Whose fault is the current NHS crisis? Today Jeremy Hunt apologised to patients whose operations have been cancelled as a result of serious pressures on hospitals. There are ‘major incidents’ at 16 hospital trusts, and the Royal College of Emergency Medicine is warning that patients who do end up in crowded and chaotic emergency departments ‘are much more likely to have a poorer outcome and even die as a result of their experience’.
The Health Secretary said the current situation was ‘absolutely not what I want’, while Theresa May argued that ‘the NHS has been better prepared for this winter than ever before’.
The government has not met Simon Stevens’ full demands for additional funding for the NHS, and emergency departments say they are in fact the worst prepared they’ve ever been for the winter. But it isn’t quite fair to say that this is all the fault of the people who’ve been making political decisions over the past few months.
The fault really lies with politicians from across the spectrum who have repeatedly shied away from levelling with the public about the choices facing not just the NHS but also the social care system. It is in fact preferable to have a winter A&E crisis than to tell voters that either they will need to pay much higher taxes to continue funding the current level of provision from a health service that was not designed to deal with the complexities of an ageing population and the obesity crisis, or that some of the free-at-the-point-of-access provision has to end.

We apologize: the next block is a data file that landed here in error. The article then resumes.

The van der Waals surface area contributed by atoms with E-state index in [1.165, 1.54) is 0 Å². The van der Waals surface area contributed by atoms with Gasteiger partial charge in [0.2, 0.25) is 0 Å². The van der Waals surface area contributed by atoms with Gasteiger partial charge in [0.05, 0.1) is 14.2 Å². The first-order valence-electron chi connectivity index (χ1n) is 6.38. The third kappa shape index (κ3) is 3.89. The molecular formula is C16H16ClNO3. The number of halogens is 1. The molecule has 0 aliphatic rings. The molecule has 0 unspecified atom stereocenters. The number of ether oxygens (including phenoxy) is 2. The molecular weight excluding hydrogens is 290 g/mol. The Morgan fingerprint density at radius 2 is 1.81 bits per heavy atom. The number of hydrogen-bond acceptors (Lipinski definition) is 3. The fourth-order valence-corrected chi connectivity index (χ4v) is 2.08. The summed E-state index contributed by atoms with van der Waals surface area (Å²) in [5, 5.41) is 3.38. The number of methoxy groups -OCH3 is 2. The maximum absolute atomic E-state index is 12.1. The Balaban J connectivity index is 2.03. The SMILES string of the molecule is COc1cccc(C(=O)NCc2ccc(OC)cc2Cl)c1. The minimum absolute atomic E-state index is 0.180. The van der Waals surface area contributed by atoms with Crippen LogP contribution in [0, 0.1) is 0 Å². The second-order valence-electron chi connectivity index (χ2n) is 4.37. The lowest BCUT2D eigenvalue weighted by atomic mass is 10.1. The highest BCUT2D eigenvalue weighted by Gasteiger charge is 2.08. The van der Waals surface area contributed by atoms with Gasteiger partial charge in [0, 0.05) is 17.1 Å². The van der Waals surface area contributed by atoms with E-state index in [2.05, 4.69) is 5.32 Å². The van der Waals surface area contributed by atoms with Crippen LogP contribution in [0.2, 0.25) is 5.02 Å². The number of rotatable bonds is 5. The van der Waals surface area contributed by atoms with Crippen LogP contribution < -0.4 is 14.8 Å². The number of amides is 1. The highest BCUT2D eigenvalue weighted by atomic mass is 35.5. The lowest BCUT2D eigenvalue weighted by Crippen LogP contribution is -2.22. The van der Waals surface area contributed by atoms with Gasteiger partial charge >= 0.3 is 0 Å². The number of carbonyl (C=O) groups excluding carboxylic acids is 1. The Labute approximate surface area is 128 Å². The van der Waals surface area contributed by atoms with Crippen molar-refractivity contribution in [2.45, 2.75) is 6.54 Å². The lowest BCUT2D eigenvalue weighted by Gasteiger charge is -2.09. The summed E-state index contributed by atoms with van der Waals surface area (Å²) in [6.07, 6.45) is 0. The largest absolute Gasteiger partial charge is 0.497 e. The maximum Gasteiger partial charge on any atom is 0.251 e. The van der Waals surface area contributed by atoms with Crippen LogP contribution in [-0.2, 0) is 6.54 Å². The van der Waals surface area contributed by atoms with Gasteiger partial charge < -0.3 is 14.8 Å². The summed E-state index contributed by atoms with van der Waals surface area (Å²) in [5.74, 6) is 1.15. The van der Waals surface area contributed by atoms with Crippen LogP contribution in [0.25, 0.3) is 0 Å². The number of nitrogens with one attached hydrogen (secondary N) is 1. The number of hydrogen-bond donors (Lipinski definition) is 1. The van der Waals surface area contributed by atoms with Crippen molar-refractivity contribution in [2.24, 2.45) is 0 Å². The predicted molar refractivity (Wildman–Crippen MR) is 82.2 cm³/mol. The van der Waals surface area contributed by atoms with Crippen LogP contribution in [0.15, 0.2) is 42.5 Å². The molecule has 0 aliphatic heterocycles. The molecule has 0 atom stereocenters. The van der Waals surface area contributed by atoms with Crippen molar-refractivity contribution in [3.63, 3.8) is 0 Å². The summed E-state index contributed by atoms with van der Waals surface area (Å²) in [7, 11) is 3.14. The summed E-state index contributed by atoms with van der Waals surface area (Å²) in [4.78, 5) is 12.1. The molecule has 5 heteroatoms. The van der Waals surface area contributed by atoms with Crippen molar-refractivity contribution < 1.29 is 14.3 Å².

There is no chance that any party will attempt to say either when they fear their opponents will use it as a political football, which is why despite repeated calls from Norman Lamb, Sarah Wollaston and Liz Kendall for cross-party work on the future of the health and social care systems, no-one is doing anything. If the past decade has taught politicians anything, it is that it’s best to hope that someone else will deal with the real NHS crisis.